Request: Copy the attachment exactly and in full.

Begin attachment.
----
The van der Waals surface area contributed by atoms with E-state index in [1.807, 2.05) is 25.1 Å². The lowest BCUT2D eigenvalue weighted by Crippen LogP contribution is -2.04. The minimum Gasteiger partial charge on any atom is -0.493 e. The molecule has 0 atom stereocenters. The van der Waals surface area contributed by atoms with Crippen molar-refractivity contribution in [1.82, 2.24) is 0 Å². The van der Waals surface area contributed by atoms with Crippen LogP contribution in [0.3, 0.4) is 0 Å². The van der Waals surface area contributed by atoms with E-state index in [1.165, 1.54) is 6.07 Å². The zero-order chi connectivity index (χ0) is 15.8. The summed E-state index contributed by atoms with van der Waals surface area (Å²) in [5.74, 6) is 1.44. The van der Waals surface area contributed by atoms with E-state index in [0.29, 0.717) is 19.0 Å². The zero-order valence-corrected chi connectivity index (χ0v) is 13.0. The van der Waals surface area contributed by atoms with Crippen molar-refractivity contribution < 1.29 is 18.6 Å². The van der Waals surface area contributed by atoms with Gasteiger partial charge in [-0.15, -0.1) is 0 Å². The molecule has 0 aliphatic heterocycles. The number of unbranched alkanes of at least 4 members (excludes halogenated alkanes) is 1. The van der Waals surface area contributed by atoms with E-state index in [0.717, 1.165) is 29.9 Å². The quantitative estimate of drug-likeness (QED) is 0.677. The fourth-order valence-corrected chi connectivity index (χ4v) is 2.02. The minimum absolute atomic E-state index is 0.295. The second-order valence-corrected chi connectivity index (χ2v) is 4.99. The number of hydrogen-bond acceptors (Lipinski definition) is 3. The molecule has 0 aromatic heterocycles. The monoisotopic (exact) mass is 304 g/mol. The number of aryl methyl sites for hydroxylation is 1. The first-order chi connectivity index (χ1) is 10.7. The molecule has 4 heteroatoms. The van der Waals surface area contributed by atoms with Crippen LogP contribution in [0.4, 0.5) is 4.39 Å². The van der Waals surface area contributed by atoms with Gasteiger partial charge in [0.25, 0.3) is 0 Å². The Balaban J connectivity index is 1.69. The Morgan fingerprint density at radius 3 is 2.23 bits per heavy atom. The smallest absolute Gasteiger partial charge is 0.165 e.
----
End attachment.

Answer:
The van der Waals surface area contributed by atoms with E-state index in [1.807, 2.05) is 25.1 Å². The lowest BCUT2D eigenvalue weighted by Crippen LogP contribution is -2.04. The minimum Gasteiger partial charge on any atom is -0.493 e. The molecule has 0 atom stereocenters. The van der Waals surface area contributed by atoms with Crippen molar-refractivity contribution in [1.82, 2.24) is 0 Å². The van der Waals surface area contributed by atoms with Crippen LogP contribution in [0.3, 0.4) is 0 Å². The van der Waals surface area contributed by atoms with E-state index in [1.165, 1.54) is 6.07 Å². The zero-order chi connectivity index (χ0) is 15.8. The summed E-state index contributed by atoms with van der Waals surface area (Å²) in [5.74, 6) is 1.44. The van der Waals surface area contributed by atoms with E-state index in [0.29, 0.717) is 19.0 Å². The zero-order valence-corrected chi connectivity index (χ0v) is 13.0. The van der Waals surface area contributed by atoms with Crippen molar-refractivity contribution < 1.29 is 18.6 Å². The van der Waals surface area contributed by atoms with Gasteiger partial charge in [-0.15, -0.1) is 0 Å². The molecule has 0 aliphatic heterocycles. The number of unbranched alkanes of at least 4 members (excludes halogenated alkanes) is 1. The van der Waals surface area contributed by atoms with E-state index in [0.717, 1.165) is 29.9 Å². The quantitative estimate of drug-likeness (QED) is 0.677. The fourth-order valence-corrected chi connectivity index (χ4v) is 2.02. The minimum absolute atomic E-state index is 0.295. The second-order valence-corrected chi connectivity index (χ2v) is 4.99. The number of hydrogen-bond acceptors (Lipinski definition) is 3. The molecule has 0 aromatic heterocycles. The monoisotopic (exact) mass is 304 g/mol. The number of aryl methyl sites for hydroxylation is 1. The first-order chi connectivity index (χ1) is 10.7. The molecule has 4 heteroatoms. The van der Waals surface area contributed by atoms with Crippen LogP contribution in [0.4, 0.5) is 4.39 Å². The van der Waals surface area contributed by atoms with Gasteiger partial charge in [0.25, 0.3) is 0 Å². The Balaban J connectivity index is 1.69. The Morgan fingerprint density at radius 3 is 2.23 bits per heavy atom. The smallest absolute Gasteiger partial charge is 0.165 e.